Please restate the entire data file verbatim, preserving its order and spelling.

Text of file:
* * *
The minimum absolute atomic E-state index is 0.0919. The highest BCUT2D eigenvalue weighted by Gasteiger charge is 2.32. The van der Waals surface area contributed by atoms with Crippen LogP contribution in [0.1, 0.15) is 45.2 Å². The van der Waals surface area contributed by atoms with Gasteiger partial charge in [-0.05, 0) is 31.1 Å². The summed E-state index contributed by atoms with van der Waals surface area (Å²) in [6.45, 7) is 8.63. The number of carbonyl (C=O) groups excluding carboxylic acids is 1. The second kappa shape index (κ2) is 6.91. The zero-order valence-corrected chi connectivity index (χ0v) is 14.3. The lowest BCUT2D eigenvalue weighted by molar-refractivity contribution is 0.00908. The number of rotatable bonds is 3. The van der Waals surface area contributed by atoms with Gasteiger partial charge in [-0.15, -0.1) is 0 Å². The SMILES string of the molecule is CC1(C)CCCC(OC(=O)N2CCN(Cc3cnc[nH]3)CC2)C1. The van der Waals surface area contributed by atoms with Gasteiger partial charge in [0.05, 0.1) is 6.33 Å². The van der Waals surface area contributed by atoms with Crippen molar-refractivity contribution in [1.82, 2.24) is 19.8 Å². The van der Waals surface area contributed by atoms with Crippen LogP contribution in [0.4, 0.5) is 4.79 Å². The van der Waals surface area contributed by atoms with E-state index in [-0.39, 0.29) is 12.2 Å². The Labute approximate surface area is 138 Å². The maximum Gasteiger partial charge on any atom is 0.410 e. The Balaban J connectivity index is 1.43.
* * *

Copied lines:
The minimum absolute atomic E-state index is 0.0919. The highest BCUT2D eigenvalue weighted by Gasteiger charge is 2.32. The van der Waals surface area contributed by atoms with Crippen LogP contribution in [0.1, 0.15) is 45.2 Å². The van der Waals surface area contributed by atoms with Gasteiger partial charge in [-0.05, 0) is 31.1 Å². The summed E-state index contributed by atoms with van der Waals surface area (Å²) in [6.45, 7) is 8.63. The number of carbonyl (C=O) groups excluding carboxylic acids is 1. The second kappa shape index (κ2) is 6.91. The zero-order valence-corrected chi connectivity index (χ0v) is 14.3. The lowest BCUT2D eigenvalue weighted by molar-refractivity contribution is 0.00908. The number of rotatable bonds is 3. The van der Waals surface area contributed by atoms with Gasteiger partial charge in [-0.15, -0.1) is 0 Å². The SMILES string of the molecule is CC1(C)CCCC(OC(=O)N2CCN(Cc3cnc[nH]3)CC2)C1. The van der Waals surface area contributed by atoms with Gasteiger partial charge in [0.05, 0.1) is 6.33 Å². The van der Waals surface area contributed by atoms with Crippen molar-refractivity contribution in [1.82, 2.24) is 19.8 Å². The van der Waals surface area contributed by atoms with Crippen LogP contribution in [0.4, 0.5) is 4.79 Å². The van der Waals surface area contributed by atoms with E-state index in [-0.39, 0.29) is 12.2 Å². The Labute approximate surface area is 138 Å². The maximum Gasteiger partial charge on any atom is 0.410 e. The Balaban J connectivity index is 1.43.